What’s it like to delve into the origins, psyche, and after-effects of evil, and set it all on the page? Author Ashley Audrain, whose debut novel The Push became an instant New York Times bestseller, shares with Julie and Eve her thinking behind her remarkable thriller. Together, they explore whether malevolence is inherited, if a child can be truly monstrous, and what it’s like to be, simultaneously, the daughter, granddaughter, and mother of a person who may (or may not) be truly evil. Hear them challenge the tired and convenient trope of the mother-at-fault-for-the-sins-of her-child. And find out, too, why Eve once wrote a hate letter to Martin Scorsese! Find us on Twitter (@bookdreamspod) and Instagram (@bookdreamspodcast), or email us at contact@bookdreamspodcast.com. Learn more about your ad choices. Visit megaphone.fm/adchoices
Family is forever, and so, it appears, is our fascination with reading about them. Allegra Goodman--author of The Family Markowitz, Kaaterskill Falls (National Book Award finalist), Intuition, Paradise Park, The Chalk Artist, and short stories included in The New Yorker, The O. Henry Prize Stories, and Best American Short Stories--dishes with Eve and Julie about why families remain such a compelling subject for literature. They discuss how age and experience change our perspective on family-related matters, what impact COVID-19 has had on familial relationships both nuclear and extended, and how a child’s college application process can function as a Hitchcockian bomb under the table in a story. Allegra also recommends some favorite novels about families! Find us on Twitter (@bookdreamspod) and Instagram (@bookdreamspodcast), or email us at contact@bookdreamspodcast.com. Learn more about your ad choices. Visit megaphone.fm/adchoices
Can a compelling novel positively and radically change the way we think about living? Matt Haig--author of the bestselling memoir Reasons to Stay Alive; the novel and upcoming major motion picture A Boy Called Christmas; and, most recently, The Midnight Library, a New York Times bestseller, winner of the Good Reads Choice Award for Fiction, and a Good Morning America Book Club pick--shares his philosophy on the futility of regret with Julie and Eve. They talk about radical optimism and self-acceptance; reframing depression as an experience and not a permanent reality; and finding meaning in being thankful for everyday miracles (like puppies and Wilson Phillips songs!). Find us on Twitter (@bookdreamspod) and Instagram (@bookdreamspodcast), or email us at contact@bookdreamspodcast.com. Learn more about your ad choices. Visit megaphone.fm/adchoices
How can books help us discover uncelebrated trailblazing women? Janice P. Nimura--author of the biography The Doctors Blackwell, for which she received a Public Scholar Award from the National Endowment for the Humanities--shares with Eve and Julie the long neglected history of Elizabeth and Emily Blackwell, who were the first and third women respectively in America to receive medical degrees. Together the Blackwell doctors opened the New York Infirmary for Indigent Women and Children, the first hospital staffed entirely by women. Janice--who also wrote Daughters of the Samurai--discusses why she was drawn to write about these sisters; what it took for them to break into the all-male, 19th century medical establishment; why there have been so few books about them despite their staggering accomplishments (hint: they weren’t adorable); and how systemic sexism has shaped perspectives on both princesses and old crones. Finally, Eve shares a dose of 19th century medical gore! Find us on Twitter (@bookdreamspod) and Instagram (@bookdreamspodcast), or email us at contact@bookdreamspodcast.com. Learn more about your ad choices. Visit megaphone.fm/adchoices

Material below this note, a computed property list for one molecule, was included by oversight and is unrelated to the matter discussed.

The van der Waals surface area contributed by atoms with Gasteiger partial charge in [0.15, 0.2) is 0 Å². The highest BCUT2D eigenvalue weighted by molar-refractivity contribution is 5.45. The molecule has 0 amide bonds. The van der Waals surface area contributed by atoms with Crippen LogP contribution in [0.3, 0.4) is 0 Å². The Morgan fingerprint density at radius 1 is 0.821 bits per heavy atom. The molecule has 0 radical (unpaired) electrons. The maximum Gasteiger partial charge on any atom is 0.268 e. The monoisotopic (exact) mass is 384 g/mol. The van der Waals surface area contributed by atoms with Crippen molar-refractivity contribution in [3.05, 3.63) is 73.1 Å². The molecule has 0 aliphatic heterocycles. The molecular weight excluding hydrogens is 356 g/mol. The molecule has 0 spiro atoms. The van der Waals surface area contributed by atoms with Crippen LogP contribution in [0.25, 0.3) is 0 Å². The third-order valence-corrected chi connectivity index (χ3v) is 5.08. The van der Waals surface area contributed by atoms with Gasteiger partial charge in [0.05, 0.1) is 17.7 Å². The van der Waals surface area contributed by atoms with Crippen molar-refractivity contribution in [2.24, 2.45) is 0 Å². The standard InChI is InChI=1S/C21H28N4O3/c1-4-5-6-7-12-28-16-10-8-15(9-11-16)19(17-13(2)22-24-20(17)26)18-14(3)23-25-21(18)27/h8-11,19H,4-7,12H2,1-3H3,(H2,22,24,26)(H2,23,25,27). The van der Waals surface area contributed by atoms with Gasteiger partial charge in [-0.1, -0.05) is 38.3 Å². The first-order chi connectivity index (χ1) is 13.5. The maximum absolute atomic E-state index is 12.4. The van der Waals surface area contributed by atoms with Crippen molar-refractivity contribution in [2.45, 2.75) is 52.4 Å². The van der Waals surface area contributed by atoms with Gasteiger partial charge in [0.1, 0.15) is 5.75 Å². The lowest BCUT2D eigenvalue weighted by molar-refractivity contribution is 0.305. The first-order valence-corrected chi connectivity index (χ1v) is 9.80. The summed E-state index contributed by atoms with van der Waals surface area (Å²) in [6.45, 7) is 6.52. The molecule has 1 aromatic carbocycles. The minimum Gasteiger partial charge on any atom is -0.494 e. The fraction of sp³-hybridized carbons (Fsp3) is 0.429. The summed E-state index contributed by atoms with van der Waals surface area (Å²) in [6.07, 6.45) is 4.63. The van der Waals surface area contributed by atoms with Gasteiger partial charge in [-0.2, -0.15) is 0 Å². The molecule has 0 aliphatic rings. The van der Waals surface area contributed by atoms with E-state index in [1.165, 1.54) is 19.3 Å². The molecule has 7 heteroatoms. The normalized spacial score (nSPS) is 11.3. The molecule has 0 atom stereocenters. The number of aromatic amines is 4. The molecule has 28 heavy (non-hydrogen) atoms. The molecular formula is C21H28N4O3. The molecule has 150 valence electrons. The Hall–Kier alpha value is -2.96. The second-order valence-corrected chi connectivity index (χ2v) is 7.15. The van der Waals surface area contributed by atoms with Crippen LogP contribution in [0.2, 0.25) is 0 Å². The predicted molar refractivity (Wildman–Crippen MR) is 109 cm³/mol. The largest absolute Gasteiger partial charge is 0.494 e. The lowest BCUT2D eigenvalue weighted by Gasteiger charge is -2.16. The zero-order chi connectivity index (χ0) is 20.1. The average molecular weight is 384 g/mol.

MINI EPISODE: After 40 episodes of book dreaming together, Eve and Julie know each other’s preferences as well as they know their own. In this one-on-one conversation, our two best book friends swap book recs. And although they’ve chosen these titles with the other in mind, we hope you’ll like them too! Join Eve and Julie as they commiserate over the pressure of being on the receiving end of a book recommendation and explore what makes a good one. Find us on Twitter (@bookdreamspod) and Instagram (@bookdreamspodcast), or email us at contact@bookdreamspodcast.com. Learn more about your ad choices. Visit megaphone.fm/adchoices
Couldn’t we all use some heartwarming tales from bookstore aisles right about now? Eve and Julie have plenty to share after speaking with VaLinda Miller--the owner of Turning Pages Bookshop, the only African-American female-owned bookstore in South Carolina and only the second African-American owned bookstore in South Carolina--and Jamie Rogers Southern--the interim executive director of Bookmarks, a nonprofit bookstore in North Carolina. They discuss the joys of running a bookstore with a best friend, moments when books change lives, and how a knitting circle and a little beer go a long way in building community. Eve and Julie also share a sneak peek at next week’s episode, which has them bursting at their bookseams. Find us on Twitter (@bookdreamspod) and Instagram (@bookdreamspodcast), or email us at contact@bookdreamspodcast.com. Learn more about your ad choices. Visit megaphone.fm/adchoices